I read von Thünen’s Der isolierte Staat in Beziehung auf Landwirtschaft und Nationalökonomie (Erster Teil, 2nd edition, 1842, in Deutsch) today. I always wondered if Samuelson’s iceberg costs are somewhere in that book, and if the story of a cart pulled by a donkey (or an ox) which eats the grain in back of the cart during their travels is Samuelson’s story or von Thünen’s. Well, Douglas Clement commented on that back in 2004:
A gentleman farmer himself, von Thünen described an economy in which farmers bringing produce to market in an urban center would incur a transport cost proportional to the distance they traveled. He called these “ox cart costs,” since the oxen pulling grain to market would eat some portion of that grain during the trip. (Years later, applying the concept to international trade, Paul Samuelson used the term “iceberg costs”—a fanciful description of a portion of an iceberg melting steadily away as it’s towed: the greater the distance, the lesser the iceberg.) A farmer whose land was close to the urban center would benefit from lower ox cart costs but would suffer higher land rents. The pattern, later referred to as a land-price gradient, determined what kinds of goods would be produced near the center and which could still be profitable if grown far from town.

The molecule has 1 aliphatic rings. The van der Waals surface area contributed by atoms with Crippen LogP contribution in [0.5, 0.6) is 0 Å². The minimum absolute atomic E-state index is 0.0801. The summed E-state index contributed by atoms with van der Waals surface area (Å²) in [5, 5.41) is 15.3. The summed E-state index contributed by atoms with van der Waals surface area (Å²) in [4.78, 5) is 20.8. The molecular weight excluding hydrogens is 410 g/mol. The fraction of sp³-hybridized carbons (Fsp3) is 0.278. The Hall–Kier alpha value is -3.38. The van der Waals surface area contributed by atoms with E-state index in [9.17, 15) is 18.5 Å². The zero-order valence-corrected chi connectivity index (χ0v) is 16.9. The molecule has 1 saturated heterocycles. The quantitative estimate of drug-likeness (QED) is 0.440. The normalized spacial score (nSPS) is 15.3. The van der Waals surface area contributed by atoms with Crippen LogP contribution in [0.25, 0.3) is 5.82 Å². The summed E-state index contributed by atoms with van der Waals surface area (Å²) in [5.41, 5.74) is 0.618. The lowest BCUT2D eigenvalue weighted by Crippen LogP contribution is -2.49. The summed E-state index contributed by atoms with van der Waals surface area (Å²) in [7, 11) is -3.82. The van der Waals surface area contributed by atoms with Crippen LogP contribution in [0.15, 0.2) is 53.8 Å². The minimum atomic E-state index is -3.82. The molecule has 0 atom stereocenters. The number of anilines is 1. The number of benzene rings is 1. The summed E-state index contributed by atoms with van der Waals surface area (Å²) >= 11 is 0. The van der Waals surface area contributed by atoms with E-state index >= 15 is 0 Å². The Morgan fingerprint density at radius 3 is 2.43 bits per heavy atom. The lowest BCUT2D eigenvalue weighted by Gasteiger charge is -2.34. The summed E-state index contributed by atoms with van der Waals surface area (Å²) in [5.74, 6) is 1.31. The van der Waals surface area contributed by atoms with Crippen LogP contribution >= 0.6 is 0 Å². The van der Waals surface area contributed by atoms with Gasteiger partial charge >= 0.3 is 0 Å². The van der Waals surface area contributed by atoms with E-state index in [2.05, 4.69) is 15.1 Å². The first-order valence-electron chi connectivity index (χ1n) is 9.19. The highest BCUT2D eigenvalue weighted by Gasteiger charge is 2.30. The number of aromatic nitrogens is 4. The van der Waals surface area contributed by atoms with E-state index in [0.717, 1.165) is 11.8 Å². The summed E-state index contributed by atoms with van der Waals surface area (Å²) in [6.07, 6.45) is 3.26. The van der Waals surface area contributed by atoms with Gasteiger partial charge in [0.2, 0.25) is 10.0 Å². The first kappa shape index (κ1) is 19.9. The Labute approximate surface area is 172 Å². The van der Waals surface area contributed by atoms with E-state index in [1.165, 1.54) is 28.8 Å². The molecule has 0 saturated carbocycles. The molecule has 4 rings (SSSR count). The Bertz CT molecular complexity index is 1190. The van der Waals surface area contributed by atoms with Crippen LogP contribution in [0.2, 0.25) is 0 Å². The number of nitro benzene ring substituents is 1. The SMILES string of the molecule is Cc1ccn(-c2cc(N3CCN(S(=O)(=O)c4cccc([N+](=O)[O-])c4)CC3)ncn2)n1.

Next up is the idea of linkages. Was that in von Thünen, too? And what about spillovers? More of that might be published next week.